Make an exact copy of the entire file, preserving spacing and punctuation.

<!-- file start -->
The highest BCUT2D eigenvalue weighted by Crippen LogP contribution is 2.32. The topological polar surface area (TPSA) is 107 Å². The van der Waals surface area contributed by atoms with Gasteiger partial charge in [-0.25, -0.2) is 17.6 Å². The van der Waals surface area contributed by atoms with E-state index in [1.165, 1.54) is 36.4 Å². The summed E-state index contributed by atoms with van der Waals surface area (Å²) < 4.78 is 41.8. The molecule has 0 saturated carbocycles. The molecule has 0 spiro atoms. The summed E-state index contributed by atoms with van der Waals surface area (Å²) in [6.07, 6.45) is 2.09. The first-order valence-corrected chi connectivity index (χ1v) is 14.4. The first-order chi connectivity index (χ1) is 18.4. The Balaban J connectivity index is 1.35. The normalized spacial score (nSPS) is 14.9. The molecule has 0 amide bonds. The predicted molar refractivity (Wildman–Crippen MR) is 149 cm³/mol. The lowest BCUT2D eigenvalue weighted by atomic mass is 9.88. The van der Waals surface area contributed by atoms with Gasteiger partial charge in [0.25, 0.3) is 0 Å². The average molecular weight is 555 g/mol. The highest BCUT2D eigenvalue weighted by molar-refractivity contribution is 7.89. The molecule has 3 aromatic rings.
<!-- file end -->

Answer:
The highest BCUT2D eigenvalue weighted by Crippen LogP contribution is 2.32. The topological polar surface area (TPSA) is 107 Å². The van der Waals surface area contributed by atoms with Gasteiger partial charge in [-0.25, -0.2) is 17.6 Å². The van der Waals surface area contributed by atoms with E-state index in [1.165, 1.54) is 36.4 Å². The summed E-state index contributed by atoms with van der Waals surface area (Å²) < 4.78 is 41.8. The molecule has 0 saturated carbocycles. The molecule has 0 spiro atoms. The summed E-state index contributed by atoms with van der Waals surface area (Å²) in [6.07, 6.45) is 2.09. The first-order valence-corrected chi connectivity index (χ1v) is 14.4. The first-order chi connectivity index (χ1) is 18.4. The Balaban J connectivity index is 1.35. The normalized spacial score (nSPS) is 14.9. The molecule has 0 amide bonds. The predicted molar refractivity (Wildman–Crippen MR) is 149 cm³/mol. The lowest BCUT2D eigenvalue weighted by atomic mass is 9.88. The van der Waals surface area contributed by atoms with Gasteiger partial charge in [0.25, 0.3) is 0 Å². The average molecular weight is 555 g/mol. The highest BCUT2D eigenvalue weighted by molar-refractivity contribution is 7.89. The molecule has 3 aromatic rings.